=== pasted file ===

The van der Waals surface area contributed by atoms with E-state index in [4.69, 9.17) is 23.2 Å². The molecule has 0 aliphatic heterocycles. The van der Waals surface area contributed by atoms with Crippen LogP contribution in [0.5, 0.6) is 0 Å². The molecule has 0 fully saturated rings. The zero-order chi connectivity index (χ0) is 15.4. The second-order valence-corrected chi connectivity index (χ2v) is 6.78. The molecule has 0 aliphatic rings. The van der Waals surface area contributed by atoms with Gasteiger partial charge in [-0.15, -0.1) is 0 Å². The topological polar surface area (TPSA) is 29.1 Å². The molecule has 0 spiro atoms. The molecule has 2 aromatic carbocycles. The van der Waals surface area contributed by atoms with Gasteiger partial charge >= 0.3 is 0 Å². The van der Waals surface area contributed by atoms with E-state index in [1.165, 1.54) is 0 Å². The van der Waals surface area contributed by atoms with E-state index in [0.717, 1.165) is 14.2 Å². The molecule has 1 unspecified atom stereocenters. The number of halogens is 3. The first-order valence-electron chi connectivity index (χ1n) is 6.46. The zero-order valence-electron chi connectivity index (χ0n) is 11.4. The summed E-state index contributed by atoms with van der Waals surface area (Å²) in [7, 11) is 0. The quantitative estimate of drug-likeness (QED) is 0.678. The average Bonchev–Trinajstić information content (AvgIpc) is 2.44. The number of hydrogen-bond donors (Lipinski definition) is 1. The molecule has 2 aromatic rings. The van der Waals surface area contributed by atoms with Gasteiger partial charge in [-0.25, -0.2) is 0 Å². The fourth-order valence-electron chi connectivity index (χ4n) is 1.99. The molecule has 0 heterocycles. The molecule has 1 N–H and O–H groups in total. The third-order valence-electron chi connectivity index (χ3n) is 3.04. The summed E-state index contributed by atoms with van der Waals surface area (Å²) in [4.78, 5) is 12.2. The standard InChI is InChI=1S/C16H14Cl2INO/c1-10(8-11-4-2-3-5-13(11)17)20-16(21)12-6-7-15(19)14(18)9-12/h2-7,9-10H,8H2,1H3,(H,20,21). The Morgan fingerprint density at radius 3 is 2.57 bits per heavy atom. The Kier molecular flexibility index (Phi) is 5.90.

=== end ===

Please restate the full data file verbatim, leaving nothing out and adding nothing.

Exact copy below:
The van der Waals surface area contributed by atoms with E-state index in [4.69, 9.17) is 23.2 Å². The molecule has 0 aliphatic heterocycles. The van der Waals surface area contributed by atoms with Crippen LogP contribution in [0.5, 0.6) is 0 Å². The molecule has 0 fully saturated rings. The zero-order chi connectivity index (χ0) is 15.4. The second-order valence-corrected chi connectivity index (χ2v) is 6.78. The molecule has 0 aliphatic rings. The van der Waals surface area contributed by atoms with Gasteiger partial charge in [-0.15, -0.1) is 0 Å². The topological polar surface area (TPSA) is 29.1 Å². The molecule has 0 spiro atoms. The molecule has 2 aromatic carbocycles. The van der Waals surface area contributed by atoms with Gasteiger partial charge >= 0.3 is 0 Å². The van der Waals surface area contributed by atoms with E-state index in [1.165, 1.54) is 0 Å². The van der Waals surface area contributed by atoms with E-state index in [0.717, 1.165) is 14.2 Å². The molecule has 1 unspecified atom stereocenters. The number of halogens is 3. The first-order valence-electron chi connectivity index (χ1n) is 6.46. The zero-order valence-electron chi connectivity index (χ0n) is 11.4. The summed E-state index contributed by atoms with van der Waals surface area (Å²) in [7, 11) is 0. The quantitative estimate of drug-likeness (QED) is 0.678. The average Bonchev–Trinajstić information content (AvgIpc) is 2.44. The number of hydrogen-bond donors (Lipinski definition) is 1. The molecule has 2 aromatic rings. The van der Waals surface area contributed by atoms with Gasteiger partial charge in [-0.25, -0.2) is 0 Å². The fourth-order valence-electron chi connectivity index (χ4n) is 1.99. The molecule has 0 heterocycles. The molecule has 1 N–H and O–H groups in total. The third-order valence-electron chi connectivity index (χ3n) is 3.04. The summed E-state index contributed by atoms with van der Waals surface area (Å²) in [4.78, 5) is 12.2. The standard InChI is InChI=1S/C16H14Cl2INO/c1-10(8-11-4-2-3-5-13(11)17)20-16(21)12-6-7-15(19)14(18)9-12/h2-7,9-10H,8H2,1H3,(H,20,21). The Morgan fingerprint density at radius 3 is 2.57 bits per heavy atom. The Kier molecular flexibility index (Phi) is 5.90.